An article by Catherine A. Bernard appearing on Corporate Counsel on the law.com website.
To the extent that text messages are used by employees and retained in the ordinary course of business, they may, like email, constitute discoverable ESI.
The article states, “On the other hand, a party cannot be forced to produce ESI from sources that are “not reasonably accessible because of undue burden or cost.” The courts have provided little guidance on how the interaction of these principles should cabin requests for text message data, which rarely is retained long-term and may not even be addressed by company retention policies. But in other ESI contexts, courts have been more than willing to craft novel approaches to balance discovery rights with burden and cost concerns rather than keep the information out of court.”
An article by Ralph Losey, Esq. appearing on his blog e-Discovery Team ®.
The article is part 2 in a series that focuses on a model designed to make costs for document review more predictable. The article states, “
The most difficult part is the legal analysis to determine a budget proportional to the real merits of the case. But that is nothing new. What is the golden mean in litigation expense? How to balance just, with speedy and inexpensive? The ideal proportionality question of perfect balance has preoccupied lawyers for decades. It has also preoccupied scientists, mathematicians, and artists for centuries. Unlike lawyers, they claim to have found an answer, which they call the golden mean or golden ratio:
In law this is the perennial Goldilocks question. How much is too much? Too little? Just right? How much is an appropriate spend for document production? The issue is old. I have personally been dealing with this problem for over thirty-three years. What is new is applying that legal analysis to a modern-day high-volume electronic document search and review plan. Unfortunately, unlike art and math, there is no accepted golden ratio in the law, so it has to be recalculated and reargued for each case.
Estimation for bottom line driven review is essentially a method for marshaling evidence to support an undue burden argument under Rule 26(b)(2)(C)” See the refernced endnotes in the article.
The article further goes on to discuss specific types of review that might be used to fit the parameters of the matter at hand. The article also provides an interesting pyramid diagram regarding the various components that might be part of the document review, which we have included below:
JuriSolutions, as a provider of the types of services discussed in this article, strives to provide cost-predictability to our clients. Ask us about our alternative pricing models, which includes options beyond hourly document review rates, such as per-doc and per-GB costs for document review services. In addition, we work with our clients to guarantee them that we will honor the best pricing model from our offerings, at the close of the project, even if the client had chosen a different pricing option at the outset. Feel free to contact us to discuss our alternative pricing options.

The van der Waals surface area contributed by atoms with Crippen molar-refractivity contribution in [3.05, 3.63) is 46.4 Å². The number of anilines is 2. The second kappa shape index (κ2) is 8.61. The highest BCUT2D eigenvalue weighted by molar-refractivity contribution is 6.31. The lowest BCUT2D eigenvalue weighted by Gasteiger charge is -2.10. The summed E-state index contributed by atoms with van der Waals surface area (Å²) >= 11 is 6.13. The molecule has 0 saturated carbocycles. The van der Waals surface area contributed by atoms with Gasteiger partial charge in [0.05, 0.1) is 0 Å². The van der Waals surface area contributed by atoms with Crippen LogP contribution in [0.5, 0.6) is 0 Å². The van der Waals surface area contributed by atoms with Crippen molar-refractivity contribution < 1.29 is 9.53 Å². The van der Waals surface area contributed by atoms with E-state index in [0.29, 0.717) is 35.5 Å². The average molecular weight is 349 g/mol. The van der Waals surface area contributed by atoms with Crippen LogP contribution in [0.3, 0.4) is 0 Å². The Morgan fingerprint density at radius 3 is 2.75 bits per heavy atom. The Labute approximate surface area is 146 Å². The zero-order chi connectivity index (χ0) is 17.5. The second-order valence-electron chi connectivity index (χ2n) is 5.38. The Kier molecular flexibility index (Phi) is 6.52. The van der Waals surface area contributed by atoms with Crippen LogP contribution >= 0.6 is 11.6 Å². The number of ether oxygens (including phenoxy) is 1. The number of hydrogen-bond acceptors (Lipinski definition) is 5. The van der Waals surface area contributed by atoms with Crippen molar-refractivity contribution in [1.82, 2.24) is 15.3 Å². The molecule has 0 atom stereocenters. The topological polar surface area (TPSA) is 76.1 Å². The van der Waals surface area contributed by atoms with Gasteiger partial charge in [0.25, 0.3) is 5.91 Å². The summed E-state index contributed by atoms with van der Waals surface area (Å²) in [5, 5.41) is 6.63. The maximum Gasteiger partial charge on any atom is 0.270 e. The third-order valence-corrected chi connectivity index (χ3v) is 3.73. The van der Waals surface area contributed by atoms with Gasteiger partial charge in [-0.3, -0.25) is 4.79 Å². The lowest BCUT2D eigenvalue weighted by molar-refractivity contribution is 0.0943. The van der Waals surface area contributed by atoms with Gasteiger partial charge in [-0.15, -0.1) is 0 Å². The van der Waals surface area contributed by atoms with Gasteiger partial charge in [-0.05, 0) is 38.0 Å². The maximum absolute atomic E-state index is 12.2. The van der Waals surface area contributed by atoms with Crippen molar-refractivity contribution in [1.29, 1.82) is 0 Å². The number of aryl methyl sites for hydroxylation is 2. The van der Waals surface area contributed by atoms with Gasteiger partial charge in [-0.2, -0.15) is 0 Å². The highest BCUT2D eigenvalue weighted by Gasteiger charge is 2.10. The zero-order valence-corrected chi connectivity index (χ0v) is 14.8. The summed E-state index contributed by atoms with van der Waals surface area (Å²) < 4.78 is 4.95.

JuriSolutions, through our CYLA service line, was engaged earlier this year by the General Counsel of an aerospace company plagued by morale issues. The in-house attorneys were in the weeds with low-level routine work. Job dissatisfaction was high, as most of the key and specialized projects were being sent to outside counsel. There was fear of increased turnover, increasing operational costs while adversely impacting business. By unbundling the workflow elements, the GC worked with JuriSolutions to change the paradigm. Routine transactional work now is being sent to well-qualified but lower cost temporary JuriSolutions attorneys. The more complex work is kept more in-house with his legal team. Legal expenses have declined and in-house staff is more engaged with higher level work.
JuriSolutions Daily News is Out – October 4th Issue
An article appearing on the It-lex.org website. The article discusses the case of, Clay v. Consol Pa. Coal Co, in which the plaintiff was granted sanctions against the defendant, including 6 additional depositions and costs. The article quotes the opinion and states, “To put it lightly, there has been a severe shortcoming by Defendants in this action during the discovery process. Not only have Defendants’ resisted providing required information in initial disclosures and resisted previous discovery attempts by Plaintiff on an unfounded “we are not his employer” objection to discovery, but it has now come to light that Defendant did not even engage in a search for relevant electronically stored information (ESI) until April of this year—nearly ten months after this action was filed, and nearly two years after the EEOC investigation.”
An article by Rebekah Mintzer appearing on law.com on the Corporate Counsel webpage.
The article discusses results of a recent survey that found that for the first time since the downturn in the U.S. economy, that there are signs showing health and stability within corporate law department environments.
Join the Google+ Community For Attorneys – Today is the 15th Anniversary of Google. I wonder what they will accomplish in the next 15 years.